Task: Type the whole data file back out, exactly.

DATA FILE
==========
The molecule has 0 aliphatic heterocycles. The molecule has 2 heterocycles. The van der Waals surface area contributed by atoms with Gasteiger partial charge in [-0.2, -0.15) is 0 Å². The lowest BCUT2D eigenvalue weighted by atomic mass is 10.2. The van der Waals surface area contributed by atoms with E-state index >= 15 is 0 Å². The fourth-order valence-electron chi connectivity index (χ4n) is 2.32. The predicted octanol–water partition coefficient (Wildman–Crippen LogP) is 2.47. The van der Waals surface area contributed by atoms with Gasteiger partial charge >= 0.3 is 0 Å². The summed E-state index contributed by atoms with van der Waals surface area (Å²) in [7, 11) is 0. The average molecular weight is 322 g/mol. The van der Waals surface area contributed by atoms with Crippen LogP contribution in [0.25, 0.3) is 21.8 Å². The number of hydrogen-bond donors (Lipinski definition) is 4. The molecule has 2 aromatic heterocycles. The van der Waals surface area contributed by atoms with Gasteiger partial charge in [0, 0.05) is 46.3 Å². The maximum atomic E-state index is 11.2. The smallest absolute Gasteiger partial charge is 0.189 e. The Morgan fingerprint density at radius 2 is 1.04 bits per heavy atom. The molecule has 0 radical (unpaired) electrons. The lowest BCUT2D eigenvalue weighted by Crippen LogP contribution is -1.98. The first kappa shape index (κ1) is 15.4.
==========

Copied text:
The molecule has 0 aliphatic heterocycles. The molecule has 2 heterocycles. The van der Waals surface area contributed by atoms with Gasteiger partial charge in [-0.2, -0.15) is 0 Å². The lowest BCUT2D eigenvalue weighted by atomic mass is 10.2. The van der Waals surface area contributed by atoms with E-state index >= 15 is 0 Å². The fourth-order valence-electron chi connectivity index (χ4n) is 2.32. The predicted octanol–water partition coefficient (Wildman–Crippen LogP) is 2.47. The van der Waals surface area contributed by atoms with Gasteiger partial charge >= 0.3 is 0 Å². The summed E-state index contributed by atoms with van der Waals surface area (Å²) in [7, 11) is 0. The average molecular weight is 322 g/mol. The van der Waals surface area contributed by atoms with Crippen LogP contribution in [0.25, 0.3) is 21.8 Å². The number of hydrogen-bond donors (Lipinski definition) is 4. The molecule has 2 aromatic heterocycles. The van der Waals surface area contributed by atoms with Gasteiger partial charge in [0, 0.05) is 46.3 Å². The maximum atomic E-state index is 11.2. The smallest absolute Gasteiger partial charge is 0.189 e. The Morgan fingerprint density at radius 2 is 1.04 bits per heavy atom. The molecule has 0 radical (unpaired) electrons. The lowest BCUT2D eigenvalue weighted by Crippen LogP contribution is -1.98. The first kappa shape index (κ1) is 15.4.